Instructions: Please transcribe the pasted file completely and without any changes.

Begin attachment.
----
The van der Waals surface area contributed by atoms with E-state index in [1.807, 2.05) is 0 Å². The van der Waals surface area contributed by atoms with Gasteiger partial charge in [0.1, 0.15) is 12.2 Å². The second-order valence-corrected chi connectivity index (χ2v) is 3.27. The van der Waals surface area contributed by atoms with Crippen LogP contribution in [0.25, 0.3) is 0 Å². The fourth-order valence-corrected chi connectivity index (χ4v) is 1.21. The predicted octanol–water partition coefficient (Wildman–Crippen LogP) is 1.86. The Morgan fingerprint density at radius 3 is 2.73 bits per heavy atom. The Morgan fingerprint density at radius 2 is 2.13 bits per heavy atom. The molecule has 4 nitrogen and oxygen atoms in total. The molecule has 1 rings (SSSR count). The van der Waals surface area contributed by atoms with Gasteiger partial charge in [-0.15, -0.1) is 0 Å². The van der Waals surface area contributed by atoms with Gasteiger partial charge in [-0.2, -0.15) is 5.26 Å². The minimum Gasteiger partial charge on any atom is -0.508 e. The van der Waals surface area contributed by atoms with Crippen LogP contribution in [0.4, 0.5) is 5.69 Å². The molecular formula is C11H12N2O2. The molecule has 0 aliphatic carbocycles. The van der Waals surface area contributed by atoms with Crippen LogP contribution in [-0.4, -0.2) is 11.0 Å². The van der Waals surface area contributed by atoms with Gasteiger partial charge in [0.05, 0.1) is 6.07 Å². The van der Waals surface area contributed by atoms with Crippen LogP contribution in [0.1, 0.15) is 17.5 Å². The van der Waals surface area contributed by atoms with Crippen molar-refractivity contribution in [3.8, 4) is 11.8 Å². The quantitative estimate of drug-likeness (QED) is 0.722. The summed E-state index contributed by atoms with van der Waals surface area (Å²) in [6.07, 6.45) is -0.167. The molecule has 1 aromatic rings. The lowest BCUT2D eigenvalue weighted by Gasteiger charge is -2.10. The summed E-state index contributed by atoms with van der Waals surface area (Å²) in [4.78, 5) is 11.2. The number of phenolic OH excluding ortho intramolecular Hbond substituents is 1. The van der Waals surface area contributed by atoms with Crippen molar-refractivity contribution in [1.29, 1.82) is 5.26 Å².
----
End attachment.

The van der Waals surface area contributed by atoms with E-state index in [1.807, 2.05) is 0 Å². The van der Waals surface area contributed by atoms with Gasteiger partial charge in [0.1, 0.15) is 12.2 Å². The second-order valence-corrected chi connectivity index (χ2v) is 3.27. The van der Waals surface area contributed by atoms with Crippen LogP contribution in [0.25, 0.3) is 0 Å². The fourth-order valence-corrected chi connectivity index (χ4v) is 1.21. The predicted octanol–water partition coefficient (Wildman–Crippen LogP) is 1.86. The Morgan fingerprint density at radius 3 is 2.73 bits per heavy atom. The Morgan fingerprint density at radius 2 is 2.13 bits per heavy atom. The molecule has 4 nitrogen and oxygen atoms in total. The molecule has 1 rings (SSSR count). The van der Waals surface area contributed by atoms with Gasteiger partial charge in [-0.15, -0.1) is 0 Å². The van der Waals surface area contributed by atoms with Gasteiger partial charge in [-0.2, -0.15) is 5.26 Å². The minimum Gasteiger partial charge on any atom is -0.508 e. The van der Waals surface area contributed by atoms with Crippen LogP contribution in [0.4, 0.5) is 5.69 Å². The molecular formula is C11H12N2O2. The molecule has 0 aliphatic carbocycles. The van der Waals surface area contributed by atoms with Crippen LogP contribution in [-0.4, -0.2) is 11.0 Å². The van der Waals surface area contributed by atoms with Gasteiger partial charge in [0.05, 0.1) is 6.07 Å². The van der Waals surface area contributed by atoms with Crippen LogP contribution in [0.1, 0.15) is 17.5 Å². The van der Waals surface area contributed by atoms with Crippen molar-refractivity contribution in [3.8, 4) is 11.8 Å². The quantitative estimate of drug-likeness (QED) is 0.722. The summed E-state index contributed by atoms with van der Waals surface area (Å²) in [6.07, 6.45) is -0.167. The molecule has 1 aromatic rings. The lowest BCUT2D eigenvalue weighted by Gasteiger charge is -2.10. The summed E-state index contributed by atoms with van der Waals surface area (Å²) in [4.78, 5) is 11.2. The number of phenolic OH excluding ortho intramolecular Hbond substituents is 1. The van der Waals surface area contributed by atoms with Crippen molar-refractivity contribution in [1.29, 1.82) is 5.26 Å².